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Supermarkets are an important wine sales vector in the United Kingdom and most but not all U.S. states, so many consumers take it for granted that they can walk into their  local Safeway, Kroger-affiliate, Whole Foods or Trader Joe’s store and be greeted by a world of wine choices.

Oh, Canada!

Things are a bit different in Canada. Provincial alcoholic beverage control regimes  apply somewhat in the spirit of Sweden’s Systembolaget monopoly, which was at one time the world’s largest wine retailer — a title that I think passed to the Ontario Liquor Control Board store system before being taken up by Tesco, the British supermarket giant.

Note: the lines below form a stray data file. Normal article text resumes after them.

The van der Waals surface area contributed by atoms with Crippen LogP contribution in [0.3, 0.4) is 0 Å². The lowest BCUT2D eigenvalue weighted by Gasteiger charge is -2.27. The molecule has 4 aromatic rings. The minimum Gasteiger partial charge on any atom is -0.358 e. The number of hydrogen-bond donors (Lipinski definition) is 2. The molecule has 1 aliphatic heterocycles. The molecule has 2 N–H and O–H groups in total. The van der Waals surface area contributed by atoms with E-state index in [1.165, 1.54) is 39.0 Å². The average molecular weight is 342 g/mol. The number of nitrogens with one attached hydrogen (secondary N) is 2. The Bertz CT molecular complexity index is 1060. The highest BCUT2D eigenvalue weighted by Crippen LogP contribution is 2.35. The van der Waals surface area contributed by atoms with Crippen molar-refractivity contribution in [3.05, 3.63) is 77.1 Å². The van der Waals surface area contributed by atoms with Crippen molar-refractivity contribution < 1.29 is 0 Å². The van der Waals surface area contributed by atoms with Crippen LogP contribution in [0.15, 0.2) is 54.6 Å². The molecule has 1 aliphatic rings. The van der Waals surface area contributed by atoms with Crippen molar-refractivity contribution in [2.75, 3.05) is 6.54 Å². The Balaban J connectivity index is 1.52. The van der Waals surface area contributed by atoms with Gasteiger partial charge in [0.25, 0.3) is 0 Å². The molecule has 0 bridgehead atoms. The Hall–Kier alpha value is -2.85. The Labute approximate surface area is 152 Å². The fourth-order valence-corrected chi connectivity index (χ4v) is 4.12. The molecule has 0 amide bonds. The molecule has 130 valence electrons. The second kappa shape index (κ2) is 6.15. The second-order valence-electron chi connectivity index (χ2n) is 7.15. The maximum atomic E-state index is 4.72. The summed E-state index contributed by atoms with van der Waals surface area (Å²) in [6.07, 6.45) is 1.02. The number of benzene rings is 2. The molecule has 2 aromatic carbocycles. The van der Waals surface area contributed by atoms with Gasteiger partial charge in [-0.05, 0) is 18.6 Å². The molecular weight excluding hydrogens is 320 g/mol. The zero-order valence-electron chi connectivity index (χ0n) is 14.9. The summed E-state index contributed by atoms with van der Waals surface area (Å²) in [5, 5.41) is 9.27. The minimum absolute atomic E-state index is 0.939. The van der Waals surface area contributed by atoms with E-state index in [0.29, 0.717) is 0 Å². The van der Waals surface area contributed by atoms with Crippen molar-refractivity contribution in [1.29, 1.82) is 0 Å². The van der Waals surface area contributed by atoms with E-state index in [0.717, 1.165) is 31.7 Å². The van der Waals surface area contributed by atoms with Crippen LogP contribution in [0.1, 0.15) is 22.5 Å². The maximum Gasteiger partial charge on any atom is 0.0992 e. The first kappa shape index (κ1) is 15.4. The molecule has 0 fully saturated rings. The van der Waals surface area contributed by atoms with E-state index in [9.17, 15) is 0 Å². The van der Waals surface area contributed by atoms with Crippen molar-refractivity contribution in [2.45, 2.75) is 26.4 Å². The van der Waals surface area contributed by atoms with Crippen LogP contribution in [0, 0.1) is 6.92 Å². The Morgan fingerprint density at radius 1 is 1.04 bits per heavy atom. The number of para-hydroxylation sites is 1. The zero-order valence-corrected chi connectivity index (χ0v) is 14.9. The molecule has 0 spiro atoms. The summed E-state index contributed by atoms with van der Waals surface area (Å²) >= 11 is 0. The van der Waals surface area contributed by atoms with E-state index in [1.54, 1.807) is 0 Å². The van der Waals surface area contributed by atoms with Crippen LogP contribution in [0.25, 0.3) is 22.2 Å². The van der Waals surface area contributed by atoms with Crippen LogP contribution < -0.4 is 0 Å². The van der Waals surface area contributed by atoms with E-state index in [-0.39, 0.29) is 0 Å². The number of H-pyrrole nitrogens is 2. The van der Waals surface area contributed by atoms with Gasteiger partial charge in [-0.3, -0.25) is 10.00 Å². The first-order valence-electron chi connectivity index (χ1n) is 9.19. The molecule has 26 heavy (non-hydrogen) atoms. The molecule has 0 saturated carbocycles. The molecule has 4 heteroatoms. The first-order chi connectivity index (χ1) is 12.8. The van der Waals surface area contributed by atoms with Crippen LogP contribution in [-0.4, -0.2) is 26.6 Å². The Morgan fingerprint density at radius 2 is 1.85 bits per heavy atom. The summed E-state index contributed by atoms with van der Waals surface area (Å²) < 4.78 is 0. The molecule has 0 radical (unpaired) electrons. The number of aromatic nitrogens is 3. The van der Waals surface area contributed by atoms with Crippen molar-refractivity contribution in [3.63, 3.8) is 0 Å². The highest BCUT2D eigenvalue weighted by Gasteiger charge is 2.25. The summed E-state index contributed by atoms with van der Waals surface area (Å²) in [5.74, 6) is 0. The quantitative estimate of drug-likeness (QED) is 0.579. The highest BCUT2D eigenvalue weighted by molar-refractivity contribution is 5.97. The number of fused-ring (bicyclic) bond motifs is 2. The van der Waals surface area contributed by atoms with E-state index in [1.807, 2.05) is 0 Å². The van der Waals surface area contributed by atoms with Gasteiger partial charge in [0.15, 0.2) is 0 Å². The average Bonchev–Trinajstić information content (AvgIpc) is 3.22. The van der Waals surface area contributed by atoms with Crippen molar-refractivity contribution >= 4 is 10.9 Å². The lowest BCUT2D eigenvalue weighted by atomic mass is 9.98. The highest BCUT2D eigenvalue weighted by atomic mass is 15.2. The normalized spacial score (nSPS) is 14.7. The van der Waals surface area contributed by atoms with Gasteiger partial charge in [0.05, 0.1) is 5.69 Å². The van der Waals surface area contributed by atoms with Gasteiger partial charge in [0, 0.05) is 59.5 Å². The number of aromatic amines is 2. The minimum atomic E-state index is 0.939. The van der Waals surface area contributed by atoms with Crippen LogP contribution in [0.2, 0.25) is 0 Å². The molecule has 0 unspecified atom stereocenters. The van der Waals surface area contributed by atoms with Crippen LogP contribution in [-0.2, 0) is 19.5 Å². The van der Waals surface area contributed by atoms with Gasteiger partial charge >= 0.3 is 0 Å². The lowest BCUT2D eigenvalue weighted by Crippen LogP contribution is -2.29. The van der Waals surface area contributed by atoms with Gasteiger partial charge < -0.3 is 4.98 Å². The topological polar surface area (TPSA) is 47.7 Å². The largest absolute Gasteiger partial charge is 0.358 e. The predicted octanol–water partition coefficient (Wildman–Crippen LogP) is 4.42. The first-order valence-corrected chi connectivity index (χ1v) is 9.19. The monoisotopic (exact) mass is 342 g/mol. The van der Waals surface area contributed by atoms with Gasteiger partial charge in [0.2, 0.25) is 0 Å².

British Columbia is moving towards expanded supermarket wine sales after some preliminary trials. The process is a bit awkward because there are many stakeholders with vested interests in the old control system of wine sales. Moving to supermarket sales may increase total wine sales, but the “trade creation” will be accompanied by a certain amount of  “trade diversion” from other retailers, who are understandably unhappy. There is lots of push back as you would expect.